Studying abroad has been the best decision I have ever made, and it has been rewarding in many ways. One of the aspects that I like the most about studying abroad is not just learning about other cultures (and being an international student often means that you get plenty of friends from outside of the US as well), but how it gives you an opportunity to learn about yourself and the culture that you grew up in. When you go to the US for the first time, you already have an idea of how it will be like. Having watched countless American movies and TV-series, American culture was, in a limited sense, already familiar to me. That is not to say that I was not surprised by the many aspects of Midwestern society that can only be revealed through experience, but perhaps the most interesting lesson you learn is about your own culture.
Sometimes, experiencing other cultures makes you question your own. You start to reflect on the aspects of your own culture that you come to disagree with. For example, the American openness to other people was initially quite uncomfortable to me. In Norway, we don’t speak to people unless we know them. Talking to someone you don’t know gives others the impression that you’re either drunk, mentally disabled, or perhaps completely unaware of social norms. I have come to really appreciate how Americans can talk to whoever they like, how they love meeting new people and give them the benefit of the doubt. It’s so much easier to meet new people in the US. Americans will straight out ask you to have coffee with them, or invite you to hang out with them. Encountering a different culture “full-time” allows you to identify aspects of your own culture that you never thought of before, and this in turn allows you to better adapt to your host culture. Whether it’s about how to meet new people, body language or what topics are appropriate, the experience teaches you to see your culture, and by extension yourself, in a different light.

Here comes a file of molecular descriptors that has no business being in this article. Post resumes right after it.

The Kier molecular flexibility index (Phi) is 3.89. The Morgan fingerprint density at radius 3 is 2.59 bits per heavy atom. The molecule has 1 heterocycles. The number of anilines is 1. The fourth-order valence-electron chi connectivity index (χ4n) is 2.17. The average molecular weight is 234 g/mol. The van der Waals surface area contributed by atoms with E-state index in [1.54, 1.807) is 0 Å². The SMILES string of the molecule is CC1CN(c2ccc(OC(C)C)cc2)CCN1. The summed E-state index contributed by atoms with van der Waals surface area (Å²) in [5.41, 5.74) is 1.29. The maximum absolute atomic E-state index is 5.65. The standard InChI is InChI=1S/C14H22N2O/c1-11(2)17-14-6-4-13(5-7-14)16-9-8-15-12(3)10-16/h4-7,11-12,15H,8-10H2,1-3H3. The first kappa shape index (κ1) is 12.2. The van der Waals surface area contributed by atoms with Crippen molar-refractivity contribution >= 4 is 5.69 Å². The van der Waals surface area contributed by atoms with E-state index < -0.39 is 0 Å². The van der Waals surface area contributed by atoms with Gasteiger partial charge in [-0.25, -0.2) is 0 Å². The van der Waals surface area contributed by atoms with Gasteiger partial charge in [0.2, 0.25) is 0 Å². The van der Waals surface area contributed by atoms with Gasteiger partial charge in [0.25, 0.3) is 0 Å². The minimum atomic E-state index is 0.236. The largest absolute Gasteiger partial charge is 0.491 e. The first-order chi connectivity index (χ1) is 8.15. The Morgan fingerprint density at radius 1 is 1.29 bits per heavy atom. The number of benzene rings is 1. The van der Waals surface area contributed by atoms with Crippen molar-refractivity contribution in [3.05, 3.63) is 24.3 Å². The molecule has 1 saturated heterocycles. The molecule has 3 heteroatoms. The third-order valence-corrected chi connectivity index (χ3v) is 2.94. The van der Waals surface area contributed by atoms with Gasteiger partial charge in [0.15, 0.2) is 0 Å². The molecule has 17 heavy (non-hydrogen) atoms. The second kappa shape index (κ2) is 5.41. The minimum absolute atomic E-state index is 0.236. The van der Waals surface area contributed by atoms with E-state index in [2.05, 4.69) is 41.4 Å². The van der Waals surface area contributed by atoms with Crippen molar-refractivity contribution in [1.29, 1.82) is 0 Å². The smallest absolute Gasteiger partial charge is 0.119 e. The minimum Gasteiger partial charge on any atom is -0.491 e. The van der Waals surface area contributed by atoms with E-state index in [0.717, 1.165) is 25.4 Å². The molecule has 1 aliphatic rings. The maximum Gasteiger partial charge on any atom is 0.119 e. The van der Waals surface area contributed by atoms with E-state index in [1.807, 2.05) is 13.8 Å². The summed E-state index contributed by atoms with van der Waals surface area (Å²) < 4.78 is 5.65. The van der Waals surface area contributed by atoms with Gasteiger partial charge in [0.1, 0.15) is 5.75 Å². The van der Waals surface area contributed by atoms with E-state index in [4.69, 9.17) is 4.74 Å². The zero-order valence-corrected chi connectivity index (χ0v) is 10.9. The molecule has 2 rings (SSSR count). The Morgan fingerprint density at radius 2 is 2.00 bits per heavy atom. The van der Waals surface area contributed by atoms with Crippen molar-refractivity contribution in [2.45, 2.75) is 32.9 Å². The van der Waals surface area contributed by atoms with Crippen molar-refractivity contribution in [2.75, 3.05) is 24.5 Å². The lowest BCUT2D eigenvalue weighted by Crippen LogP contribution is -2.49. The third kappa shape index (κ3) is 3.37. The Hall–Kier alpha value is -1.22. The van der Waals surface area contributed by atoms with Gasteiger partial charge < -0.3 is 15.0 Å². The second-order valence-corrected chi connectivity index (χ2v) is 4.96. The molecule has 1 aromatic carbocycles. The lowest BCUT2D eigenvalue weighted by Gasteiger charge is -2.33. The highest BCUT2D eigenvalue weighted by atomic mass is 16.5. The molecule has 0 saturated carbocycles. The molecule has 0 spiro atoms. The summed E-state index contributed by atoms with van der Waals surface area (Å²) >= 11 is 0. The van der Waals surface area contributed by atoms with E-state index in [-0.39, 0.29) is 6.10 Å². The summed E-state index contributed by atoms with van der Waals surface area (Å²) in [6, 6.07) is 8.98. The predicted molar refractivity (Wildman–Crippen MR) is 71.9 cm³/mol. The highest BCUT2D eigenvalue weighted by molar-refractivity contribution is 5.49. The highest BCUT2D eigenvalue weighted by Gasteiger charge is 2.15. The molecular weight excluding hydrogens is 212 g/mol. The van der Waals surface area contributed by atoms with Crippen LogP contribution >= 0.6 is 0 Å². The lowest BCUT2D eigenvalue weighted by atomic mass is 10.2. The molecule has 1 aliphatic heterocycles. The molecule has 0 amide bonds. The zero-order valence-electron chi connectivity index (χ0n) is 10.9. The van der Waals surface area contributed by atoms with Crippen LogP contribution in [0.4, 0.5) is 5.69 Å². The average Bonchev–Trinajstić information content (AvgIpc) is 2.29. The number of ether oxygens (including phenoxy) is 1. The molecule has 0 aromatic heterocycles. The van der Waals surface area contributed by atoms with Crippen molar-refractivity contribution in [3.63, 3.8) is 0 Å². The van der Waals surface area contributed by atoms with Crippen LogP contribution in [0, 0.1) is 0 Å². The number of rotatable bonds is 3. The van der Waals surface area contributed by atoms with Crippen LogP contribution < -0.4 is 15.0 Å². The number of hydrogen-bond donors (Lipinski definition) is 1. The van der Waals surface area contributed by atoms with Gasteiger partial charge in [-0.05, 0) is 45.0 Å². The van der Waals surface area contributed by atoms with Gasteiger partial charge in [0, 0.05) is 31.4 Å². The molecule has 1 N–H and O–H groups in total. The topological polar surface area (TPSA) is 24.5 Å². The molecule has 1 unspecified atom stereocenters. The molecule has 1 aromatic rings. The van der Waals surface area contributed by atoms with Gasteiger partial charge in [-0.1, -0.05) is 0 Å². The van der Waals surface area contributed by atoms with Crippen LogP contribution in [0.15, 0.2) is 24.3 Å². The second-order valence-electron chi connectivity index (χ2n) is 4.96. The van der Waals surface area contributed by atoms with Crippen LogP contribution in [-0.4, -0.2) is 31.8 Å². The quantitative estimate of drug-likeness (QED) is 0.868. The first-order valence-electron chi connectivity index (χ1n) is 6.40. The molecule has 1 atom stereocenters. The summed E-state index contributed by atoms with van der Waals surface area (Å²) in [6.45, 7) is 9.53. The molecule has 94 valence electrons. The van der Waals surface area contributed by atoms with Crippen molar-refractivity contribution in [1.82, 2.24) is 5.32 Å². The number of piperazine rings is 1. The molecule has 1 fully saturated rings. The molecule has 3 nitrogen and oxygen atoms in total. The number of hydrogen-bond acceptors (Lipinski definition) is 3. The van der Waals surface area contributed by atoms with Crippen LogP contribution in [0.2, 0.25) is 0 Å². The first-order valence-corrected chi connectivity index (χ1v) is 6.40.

Other times, the differences between your own culture and the host culture translates into action and spurs an interest in your own traditions. I have never done as many traditional Norwegian things as when I am here. Suddenly you start caring about obscure holidays and traditions you never celebrated back home. The Sunday before Lent, called Fastelavn in Norway, was never anything I celebrated before coming here. I was not very traditional back home, but here I have not only hosted Fastelavns for my “foreign” friends thrice (foreign to me!), after my first semester when I came back home for Christmas I even bothered to make seven kinds of Christmas cakes (they’re basically cookies) for the first time ever. This usually comes with trying every new “exotic” American tradition, food or practice you come across. Much like how I was excited to celebrate Thanksgiving and to try pumpkin pie, I have come to appreciate the opportunity of sharing Norwegian traditions (usually involving food…) with my American or international student friends.
Studying abroad teaches you all kinds of things. It teaches you new perspectives, it gives you an insight into different cultures, it gives you friendships for life, but it also helps you see your own culture and background more clearly. While you discover things you want to change, you also embrace parts of your culture you never subscribed to before. Out of all the benefits of studying abroad, this opportunity to learn about what you consider “home” is truly invaluable.